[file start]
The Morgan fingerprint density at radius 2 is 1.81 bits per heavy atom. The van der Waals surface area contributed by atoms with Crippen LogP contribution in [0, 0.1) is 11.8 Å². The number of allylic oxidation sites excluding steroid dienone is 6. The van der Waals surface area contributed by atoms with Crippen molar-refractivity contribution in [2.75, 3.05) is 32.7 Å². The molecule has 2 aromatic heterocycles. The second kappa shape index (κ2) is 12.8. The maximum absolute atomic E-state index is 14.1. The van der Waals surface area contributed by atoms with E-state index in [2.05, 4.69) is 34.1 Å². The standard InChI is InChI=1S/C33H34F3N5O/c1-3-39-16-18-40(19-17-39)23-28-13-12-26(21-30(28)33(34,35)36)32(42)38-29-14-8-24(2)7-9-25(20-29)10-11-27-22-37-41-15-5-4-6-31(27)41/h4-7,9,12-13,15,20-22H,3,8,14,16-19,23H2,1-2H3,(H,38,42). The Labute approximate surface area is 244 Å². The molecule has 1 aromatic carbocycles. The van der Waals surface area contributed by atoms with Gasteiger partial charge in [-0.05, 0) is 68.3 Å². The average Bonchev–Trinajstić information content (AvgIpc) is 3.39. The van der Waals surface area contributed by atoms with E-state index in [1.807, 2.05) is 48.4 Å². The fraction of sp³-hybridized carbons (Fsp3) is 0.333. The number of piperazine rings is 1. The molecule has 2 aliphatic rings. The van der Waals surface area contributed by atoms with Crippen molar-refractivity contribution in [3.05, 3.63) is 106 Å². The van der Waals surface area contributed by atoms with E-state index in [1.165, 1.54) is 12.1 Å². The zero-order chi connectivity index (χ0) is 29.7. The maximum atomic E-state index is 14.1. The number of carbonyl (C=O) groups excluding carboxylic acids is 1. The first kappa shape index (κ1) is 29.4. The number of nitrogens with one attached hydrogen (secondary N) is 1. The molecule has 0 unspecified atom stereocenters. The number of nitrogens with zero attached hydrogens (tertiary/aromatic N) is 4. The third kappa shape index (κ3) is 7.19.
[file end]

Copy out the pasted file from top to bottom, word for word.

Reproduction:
The Morgan fingerprint density at radius 2 is 1.81 bits per heavy atom. The van der Waals surface area contributed by atoms with Crippen LogP contribution in [0, 0.1) is 11.8 Å². The number of allylic oxidation sites excluding steroid dienone is 6. The van der Waals surface area contributed by atoms with Crippen molar-refractivity contribution in [2.75, 3.05) is 32.7 Å². The molecule has 2 aromatic heterocycles. The second kappa shape index (κ2) is 12.8. The maximum absolute atomic E-state index is 14.1. The van der Waals surface area contributed by atoms with E-state index in [2.05, 4.69) is 34.1 Å². The standard InChI is InChI=1S/C33H34F3N5O/c1-3-39-16-18-40(19-17-39)23-28-13-12-26(21-30(28)33(34,35)36)32(42)38-29-14-8-24(2)7-9-25(20-29)10-11-27-22-37-41-15-5-4-6-31(27)41/h4-7,9,12-13,15,20-22H,3,8,14,16-19,23H2,1-2H3,(H,38,42). The Labute approximate surface area is 244 Å². The molecule has 1 aromatic carbocycles. The van der Waals surface area contributed by atoms with Gasteiger partial charge in [-0.05, 0) is 68.3 Å². The average Bonchev–Trinajstić information content (AvgIpc) is 3.39. The van der Waals surface area contributed by atoms with E-state index in [1.807, 2.05) is 48.4 Å². The fraction of sp³-hybridized carbons (Fsp3) is 0.333. The number of piperazine rings is 1. The molecule has 2 aliphatic rings. The van der Waals surface area contributed by atoms with Crippen molar-refractivity contribution in [3.05, 3.63) is 106 Å². The van der Waals surface area contributed by atoms with E-state index in [1.165, 1.54) is 12.1 Å². The zero-order chi connectivity index (χ0) is 29.7. The maximum atomic E-state index is 14.1. The number of carbonyl (C=O) groups excluding carboxylic acids is 1. The first kappa shape index (κ1) is 29.4. The number of nitrogens with one attached hydrogen (secondary N) is 1. The molecule has 0 unspecified atom stereocenters. The number of nitrogens with zero attached hydrogens (tertiary/aromatic N) is 4. The third kappa shape index (κ3) is 7.19.